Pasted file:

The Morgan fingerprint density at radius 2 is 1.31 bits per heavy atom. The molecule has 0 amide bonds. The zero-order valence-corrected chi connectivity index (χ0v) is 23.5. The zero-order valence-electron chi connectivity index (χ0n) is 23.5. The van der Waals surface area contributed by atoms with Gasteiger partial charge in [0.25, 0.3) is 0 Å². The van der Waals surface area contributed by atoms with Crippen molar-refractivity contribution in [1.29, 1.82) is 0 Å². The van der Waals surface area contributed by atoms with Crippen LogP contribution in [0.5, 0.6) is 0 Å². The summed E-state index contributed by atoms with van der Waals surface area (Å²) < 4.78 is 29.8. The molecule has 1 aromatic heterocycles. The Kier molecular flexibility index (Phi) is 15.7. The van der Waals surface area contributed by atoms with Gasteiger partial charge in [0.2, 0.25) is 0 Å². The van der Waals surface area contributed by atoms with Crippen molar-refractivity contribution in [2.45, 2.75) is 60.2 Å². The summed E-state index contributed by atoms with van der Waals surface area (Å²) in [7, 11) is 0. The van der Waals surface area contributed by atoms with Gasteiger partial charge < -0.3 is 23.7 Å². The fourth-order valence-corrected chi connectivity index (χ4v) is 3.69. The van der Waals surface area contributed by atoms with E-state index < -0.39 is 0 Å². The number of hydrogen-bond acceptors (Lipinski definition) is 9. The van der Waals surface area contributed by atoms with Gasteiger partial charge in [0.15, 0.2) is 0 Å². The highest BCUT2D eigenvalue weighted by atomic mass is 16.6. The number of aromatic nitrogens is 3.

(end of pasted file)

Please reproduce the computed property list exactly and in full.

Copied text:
The Morgan fingerprint density at radius 2 is 1.31 bits per heavy atom. The molecule has 0 amide bonds. The zero-order valence-corrected chi connectivity index (χ0v) is 23.5. The zero-order valence-electron chi connectivity index (χ0n) is 23.5. The van der Waals surface area contributed by atoms with Gasteiger partial charge in [0.25, 0.3) is 0 Å². The van der Waals surface area contributed by atoms with Crippen molar-refractivity contribution in [1.29, 1.82) is 0 Å². The van der Waals surface area contributed by atoms with Crippen LogP contribution in [0.5, 0.6) is 0 Å². The summed E-state index contributed by atoms with van der Waals surface area (Å²) < 4.78 is 29.8. The molecule has 1 aromatic heterocycles. The Kier molecular flexibility index (Phi) is 15.7. The van der Waals surface area contributed by atoms with Gasteiger partial charge in [0.2, 0.25) is 0 Å². The van der Waals surface area contributed by atoms with Crippen molar-refractivity contribution in [2.45, 2.75) is 60.2 Å². The summed E-state index contributed by atoms with van der Waals surface area (Å²) in [7, 11) is 0. The van der Waals surface area contributed by atoms with Gasteiger partial charge < -0.3 is 23.7 Å². The fourth-order valence-corrected chi connectivity index (χ4v) is 3.69. The van der Waals surface area contributed by atoms with E-state index < -0.39 is 0 Å². The number of hydrogen-bond acceptors (Lipinski definition) is 9. The van der Waals surface area contributed by atoms with Gasteiger partial charge in [0.15, 0.2) is 0 Å². The highest BCUT2D eigenvalue weighted by atomic mass is 16.6. The number of aromatic nitrogens is 3.